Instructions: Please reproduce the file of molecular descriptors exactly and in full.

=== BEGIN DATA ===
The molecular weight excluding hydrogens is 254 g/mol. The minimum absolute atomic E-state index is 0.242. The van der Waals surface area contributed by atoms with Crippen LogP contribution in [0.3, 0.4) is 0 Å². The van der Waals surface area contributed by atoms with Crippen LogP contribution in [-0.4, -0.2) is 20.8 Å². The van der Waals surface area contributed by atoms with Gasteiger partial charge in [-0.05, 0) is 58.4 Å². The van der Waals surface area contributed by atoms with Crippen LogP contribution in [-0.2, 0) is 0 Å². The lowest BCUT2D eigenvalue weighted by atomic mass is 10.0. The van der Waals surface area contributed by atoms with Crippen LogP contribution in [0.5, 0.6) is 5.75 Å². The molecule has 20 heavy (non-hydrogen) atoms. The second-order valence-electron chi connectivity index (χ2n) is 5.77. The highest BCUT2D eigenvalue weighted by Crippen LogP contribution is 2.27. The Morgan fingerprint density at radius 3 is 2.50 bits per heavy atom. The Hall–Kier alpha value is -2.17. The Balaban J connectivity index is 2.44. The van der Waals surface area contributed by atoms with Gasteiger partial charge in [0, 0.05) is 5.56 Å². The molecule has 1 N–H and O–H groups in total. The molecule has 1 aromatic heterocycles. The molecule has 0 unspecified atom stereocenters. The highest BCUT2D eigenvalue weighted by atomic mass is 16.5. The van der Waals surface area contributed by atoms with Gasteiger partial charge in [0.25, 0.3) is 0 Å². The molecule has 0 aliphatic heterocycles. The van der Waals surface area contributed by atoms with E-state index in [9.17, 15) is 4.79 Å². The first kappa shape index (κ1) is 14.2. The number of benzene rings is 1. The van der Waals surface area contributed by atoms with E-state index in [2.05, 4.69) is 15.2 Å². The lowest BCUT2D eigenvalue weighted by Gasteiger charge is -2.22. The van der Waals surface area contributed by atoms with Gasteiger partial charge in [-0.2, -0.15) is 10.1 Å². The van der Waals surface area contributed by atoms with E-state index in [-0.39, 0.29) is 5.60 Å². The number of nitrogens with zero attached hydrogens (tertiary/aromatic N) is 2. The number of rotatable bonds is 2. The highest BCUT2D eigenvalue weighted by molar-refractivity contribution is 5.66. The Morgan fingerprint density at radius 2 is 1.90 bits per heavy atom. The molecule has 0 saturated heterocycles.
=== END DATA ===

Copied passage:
The molecular weight excluding hydrogens is 254 g/mol. The minimum absolute atomic E-state index is 0.242. The van der Waals surface area contributed by atoms with Crippen LogP contribution in [0.3, 0.4) is 0 Å². The van der Waals surface area contributed by atoms with Crippen LogP contribution in [-0.4, -0.2) is 20.8 Å². The van der Waals surface area contributed by atoms with Gasteiger partial charge in [-0.05, 0) is 58.4 Å². The van der Waals surface area contributed by atoms with Crippen LogP contribution in [-0.2, 0) is 0 Å². The lowest BCUT2D eigenvalue weighted by atomic mass is 10.0. The van der Waals surface area contributed by atoms with Crippen LogP contribution in [0.5, 0.6) is 5.75 Å². The molecule has 20 heavy (non-hydrogen) atoms. The second-order valence-electron chi connectivity index (χ2n) is 5.77. The highest BCUT2D eigenvalue weighted by Crippen LogP contribution is 2.27. The Morgan fingerprint density at radius 3 is 2.50 bits per heavy atom. The Hall–Kier alpha value is -2.17. The Balaban J connectivity index is 2.44. The van der Waals surface area contributed by atoms with Gasteiger partial charge in [0, 0.05) is 5.56 Å². The molecule has 1 N–H and O–H groups in total. The molecule has 1 aromatic heterocycles. The molecule has 0 unspecified atom stereocenters. The highest BCUT2D eigenvalue weighted by atomic mass is 16.5. The van der Waals surface area contributed by atoms with Gasteiger partial charge in [0.25, 0.3) is 0 Å². The molecule has 0 aliphatic heterocycles. The van der Waals surface area contributed by atoms with E-state index in [9.17, 15) is 4.79 Å². The first kappa shape index (κ1) is 14.2. The number of benzene rings is 1. The van der Waals surface area contributed by atoms with E-state index in [2.05, 4.69) is 15.2 Å². The lowest BCUT2D eigenvalue weighted by Gasteiger charge is -2.22. The van der Waals surface area contributed by atoms with Gasteiger partial charge in [-0.2, -0.15) is 10.1 Å². The van der Waals surface area contributed by atoms with E-state index in [-0.39, 0.29) is 5.60 Å². The number of nitrogens with zero attached hydrogens (tertiary/aromatic N) is 2. The number of rotatable bonds is 2. The highest BCUT2D eigenvalue weighted by molar-refractivity contribution is 5.66. The Morgan fingerprint density at radius 2 is 1.90 bits per heavy atom. The molecule has 0 saturated heterocycles.